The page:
When the Arlington Memorial Bridge was completed in 1932, the bridge instantly became one of Washington, D.C.’s great symbols as it connected the Lincoln Memorial with Robert E. Lee’s former home, Arlington House, which now overlooks Arlington National Cemetery. Many saw the bridge as a reunion of North and South.
Last month, a spokeswoman for Senator McCain’s campaign quipped that Democrats were leaving the District of Columbia in huge numbers for Northern Virginia and that was why Senator Obama was leading in the northern part of the commonwealth.
The spokeswoman went on to claim that in “real Virginia”, people were more receptive to Senator McCain’s message. She then promised that McCain would carry the state.
The comment and the attitude behind it outraged me and still do.
At a time when we are fighting two wars, when our economy is a wreck, when our schools are struggling to educate our young people, when millions are out of work and millions more lack health insurance, I saw the message from the spokeswoman as one of division. Indeed, the whole sad McCain campaign simply spoke of division, fear and negative attacks on Sen. Obama and the Democrats. The Republicans spent little time telling us what they would do if we elected them.
Well Election Day came and we have elected a new president, Barack Obama. And guess what? Virginians across the state chose Obama, making him the first Democrat to carry the commonwealth since 1964. He did so easily, by over 200,000 votes.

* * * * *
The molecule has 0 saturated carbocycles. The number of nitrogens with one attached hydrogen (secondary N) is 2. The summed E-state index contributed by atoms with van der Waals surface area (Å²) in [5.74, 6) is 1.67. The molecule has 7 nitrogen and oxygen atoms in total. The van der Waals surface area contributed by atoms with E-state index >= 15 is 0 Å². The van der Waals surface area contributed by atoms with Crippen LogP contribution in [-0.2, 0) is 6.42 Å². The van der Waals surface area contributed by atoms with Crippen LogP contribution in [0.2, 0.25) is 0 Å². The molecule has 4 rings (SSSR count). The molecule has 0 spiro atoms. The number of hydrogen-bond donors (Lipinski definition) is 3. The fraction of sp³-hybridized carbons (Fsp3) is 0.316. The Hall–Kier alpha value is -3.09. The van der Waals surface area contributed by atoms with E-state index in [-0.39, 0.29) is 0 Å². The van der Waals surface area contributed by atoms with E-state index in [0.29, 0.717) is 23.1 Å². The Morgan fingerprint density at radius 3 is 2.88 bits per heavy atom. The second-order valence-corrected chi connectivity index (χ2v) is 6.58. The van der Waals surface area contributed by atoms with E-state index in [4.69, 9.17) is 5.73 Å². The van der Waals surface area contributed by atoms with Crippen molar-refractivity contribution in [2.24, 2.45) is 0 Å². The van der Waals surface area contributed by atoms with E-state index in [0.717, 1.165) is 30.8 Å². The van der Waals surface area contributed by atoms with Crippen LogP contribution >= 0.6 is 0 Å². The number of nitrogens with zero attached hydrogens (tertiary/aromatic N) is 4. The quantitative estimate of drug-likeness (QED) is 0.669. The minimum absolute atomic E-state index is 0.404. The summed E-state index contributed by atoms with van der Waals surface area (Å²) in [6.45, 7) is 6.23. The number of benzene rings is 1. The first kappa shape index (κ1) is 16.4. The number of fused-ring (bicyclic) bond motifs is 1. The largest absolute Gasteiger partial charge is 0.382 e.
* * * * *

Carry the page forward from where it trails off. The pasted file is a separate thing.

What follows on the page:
Apparently a LOT of DC Democrats moved here before the election was held. And they moved to all parts of the state, because Sen. Obama flipped quite a few counties and cities from Bush in 04. These include: Prince William, Loudoun, Caroline, Essex, King & Queen, Westmoreland, Henrico, Buckingham, Harrisonburg, Winchester and Staunton. The Virginian-Pilot editorialized that Obama redrew Virginia’s political map — probably something that Virginia’s Republicans and Democrats would agree on.
But back to the bridge connecting the house of Lee and the temple of Lincoln. I can’t help but wonder what Lincoln and Lee would think of Obama’s election as president. Hopefully they would agree that part of Dr. King’s dream articulated in the shadow of Lincoln’s temple was achieved — that the people of Virginia and indeed of the U.S. judged Obama on the content of his character.
The president-elect has his work cut out for himself. But he’s demonstrated his ability to pull people together of disparate views. Perhaps he is the new bridge connecting D.C. and Virginia, Real and Fake Virginia, Red States and Blue States.
Or maybe it’s the voters of Virginia that have given Obama the bridge to Washington and the White House.
I don’t know. But I do know we need to move forward and come together a country.
I think with our help, Barack Obama can lead us there.